CHARLESTOWN NEVIS (July 14, 2006) — At the end of three sea turtle camps at the Four Seasons Resort, the first of which concludes later today, at least 55 students would become honorary members of the Nevis Turtle Group and would contribute to the conservation of sea turtles which nest on Nevis.Lemwell Pemberton, Fisheries officer of the Fisheries Department on Nevis who heads the group and country coordinator for the Wider Caribbean Sea Turtle Conservation WIDECAST, an affiliate group of Duke University, told Government Information Service on Friday ahead of the close of the first camp, that he was hopeful the participants would pass on what they had learnt to their family and to their classmates, “so the knowledge and information on sea turtle conservation can be spread throughout the community,” he said adding, “hopefully there can be a positive spin off from this not only on the conservation of sea turtles but on conservation generally.”
The camp which was designed for students between the ages of 9-15 and runs three days a week from 9-12pm, received sponsorship from the Fisheries Department and the Four Seasons Resort. It commenced with 15 participants but according to Mr Pemberton the response had been overwhelming and therefore the remaining two camps would be extended to accommodate 20 students each.
The key facilitators for the Camp are Misses Peri Mason of WIDECAST and Alicia Marin a Masters student at Duke University and will remain on Nevis till mid August to continue with research on turtles nesting on the island.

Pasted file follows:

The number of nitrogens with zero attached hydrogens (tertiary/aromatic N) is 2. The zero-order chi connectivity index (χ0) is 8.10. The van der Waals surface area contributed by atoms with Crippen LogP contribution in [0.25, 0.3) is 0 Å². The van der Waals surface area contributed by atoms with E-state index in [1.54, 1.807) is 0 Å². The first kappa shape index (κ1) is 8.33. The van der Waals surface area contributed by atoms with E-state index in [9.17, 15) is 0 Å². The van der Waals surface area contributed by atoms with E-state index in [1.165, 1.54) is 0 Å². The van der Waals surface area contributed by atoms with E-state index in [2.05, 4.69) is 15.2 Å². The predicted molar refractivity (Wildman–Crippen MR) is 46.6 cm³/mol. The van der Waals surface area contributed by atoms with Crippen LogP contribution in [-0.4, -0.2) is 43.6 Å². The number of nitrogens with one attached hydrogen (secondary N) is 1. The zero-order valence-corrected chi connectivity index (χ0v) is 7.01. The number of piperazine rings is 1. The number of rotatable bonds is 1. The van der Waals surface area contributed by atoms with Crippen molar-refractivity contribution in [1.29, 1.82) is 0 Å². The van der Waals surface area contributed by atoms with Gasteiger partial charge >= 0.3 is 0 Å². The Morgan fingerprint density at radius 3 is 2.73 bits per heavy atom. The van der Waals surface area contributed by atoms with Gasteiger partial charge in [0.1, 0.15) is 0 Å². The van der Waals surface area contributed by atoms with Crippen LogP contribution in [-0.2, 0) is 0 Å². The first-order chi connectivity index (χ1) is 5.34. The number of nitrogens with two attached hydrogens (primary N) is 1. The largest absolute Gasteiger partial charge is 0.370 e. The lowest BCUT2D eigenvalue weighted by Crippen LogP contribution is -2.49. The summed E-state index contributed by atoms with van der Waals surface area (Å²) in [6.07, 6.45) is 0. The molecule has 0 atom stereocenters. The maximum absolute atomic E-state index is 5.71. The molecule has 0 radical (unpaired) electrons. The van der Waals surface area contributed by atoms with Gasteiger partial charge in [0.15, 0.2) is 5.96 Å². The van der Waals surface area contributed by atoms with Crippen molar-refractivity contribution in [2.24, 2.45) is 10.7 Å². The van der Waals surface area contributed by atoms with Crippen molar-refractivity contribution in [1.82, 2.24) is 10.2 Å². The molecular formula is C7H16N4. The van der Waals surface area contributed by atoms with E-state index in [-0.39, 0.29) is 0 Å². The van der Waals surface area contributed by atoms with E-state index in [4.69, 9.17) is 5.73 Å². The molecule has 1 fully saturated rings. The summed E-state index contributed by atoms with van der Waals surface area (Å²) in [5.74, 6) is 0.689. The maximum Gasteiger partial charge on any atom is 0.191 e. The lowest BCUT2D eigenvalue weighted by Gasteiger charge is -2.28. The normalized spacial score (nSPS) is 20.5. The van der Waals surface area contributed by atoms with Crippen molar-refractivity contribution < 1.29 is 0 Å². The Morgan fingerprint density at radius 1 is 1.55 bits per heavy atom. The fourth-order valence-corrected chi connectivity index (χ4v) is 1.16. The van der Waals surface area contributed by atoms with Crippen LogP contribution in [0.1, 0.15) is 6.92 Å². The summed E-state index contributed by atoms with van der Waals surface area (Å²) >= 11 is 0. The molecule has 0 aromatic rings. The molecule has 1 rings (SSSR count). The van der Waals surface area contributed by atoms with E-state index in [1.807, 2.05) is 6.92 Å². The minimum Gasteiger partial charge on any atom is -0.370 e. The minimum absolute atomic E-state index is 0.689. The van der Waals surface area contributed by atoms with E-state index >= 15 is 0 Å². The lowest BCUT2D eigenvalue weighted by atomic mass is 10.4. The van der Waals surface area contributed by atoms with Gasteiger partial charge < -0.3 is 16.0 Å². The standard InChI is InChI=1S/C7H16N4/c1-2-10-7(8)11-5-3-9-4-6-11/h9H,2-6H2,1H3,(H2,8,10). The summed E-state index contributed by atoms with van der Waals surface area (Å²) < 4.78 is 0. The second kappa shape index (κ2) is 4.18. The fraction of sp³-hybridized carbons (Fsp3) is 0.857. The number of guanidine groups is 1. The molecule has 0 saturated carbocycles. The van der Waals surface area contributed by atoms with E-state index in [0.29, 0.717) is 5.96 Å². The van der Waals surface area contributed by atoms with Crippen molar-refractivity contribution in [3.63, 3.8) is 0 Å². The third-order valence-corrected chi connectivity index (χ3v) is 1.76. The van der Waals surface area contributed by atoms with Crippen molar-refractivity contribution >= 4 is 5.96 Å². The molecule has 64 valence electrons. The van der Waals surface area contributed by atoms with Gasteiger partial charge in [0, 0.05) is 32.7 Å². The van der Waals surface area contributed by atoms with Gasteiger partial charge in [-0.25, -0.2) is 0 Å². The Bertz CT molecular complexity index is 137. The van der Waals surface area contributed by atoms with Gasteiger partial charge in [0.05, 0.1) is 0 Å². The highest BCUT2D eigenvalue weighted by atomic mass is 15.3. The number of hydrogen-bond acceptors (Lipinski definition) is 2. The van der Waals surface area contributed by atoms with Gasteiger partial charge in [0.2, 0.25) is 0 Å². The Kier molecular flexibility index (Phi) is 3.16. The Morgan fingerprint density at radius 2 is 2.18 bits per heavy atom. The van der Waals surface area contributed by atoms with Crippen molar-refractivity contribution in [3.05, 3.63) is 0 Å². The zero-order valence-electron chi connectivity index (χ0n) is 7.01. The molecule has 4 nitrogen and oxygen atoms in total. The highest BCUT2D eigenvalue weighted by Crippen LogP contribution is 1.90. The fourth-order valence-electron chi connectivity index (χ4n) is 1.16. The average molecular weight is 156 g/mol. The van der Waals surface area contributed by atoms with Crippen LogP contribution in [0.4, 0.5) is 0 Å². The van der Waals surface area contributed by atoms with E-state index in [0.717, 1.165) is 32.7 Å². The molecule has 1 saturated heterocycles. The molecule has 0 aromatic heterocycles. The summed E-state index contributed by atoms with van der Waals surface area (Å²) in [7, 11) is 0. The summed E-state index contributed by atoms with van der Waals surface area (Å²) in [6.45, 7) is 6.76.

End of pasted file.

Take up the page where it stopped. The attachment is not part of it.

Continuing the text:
According to Ms Mason who is based in Antigua with the Jumby Bay Hawksbill Project, WIDECAST is an organisation dedicated to the conservation of sea turtles throughout the Caribbean region.
“The objective is to work together be able to communicate between islands because sea turtles are highly migratory spices they spend time in one island at one life stage and on another island in another life stage and so enhance the protection of the sea turtle spices in the region by communicating and also involving ourselves in educational efforts and shearing research. It is all about sharing it is a whole network concept with the ultimate goal of humans and sea turtles living together in balance,” she said.
Ms Marin explained that her three month visit to Nevis was to do her Masters research on turtles and to look at the Sea Turtle Action Plan which was written for St Kitts and Nevis in 1992, assess it and to see what had been done and what needed to be done.
“After a brief look at that [the plan] when I first came here, I decided that I would like to focus on education as well as finding out where the spices of turtles are nesting and on what beaches. We know that Lovers Beach has the most activity right now and we want to know what other beaches also have activity and one of my other passions is just teaching children and that’s one of the reasons why we are here today is teaching Sea Turtle Camp,” she said.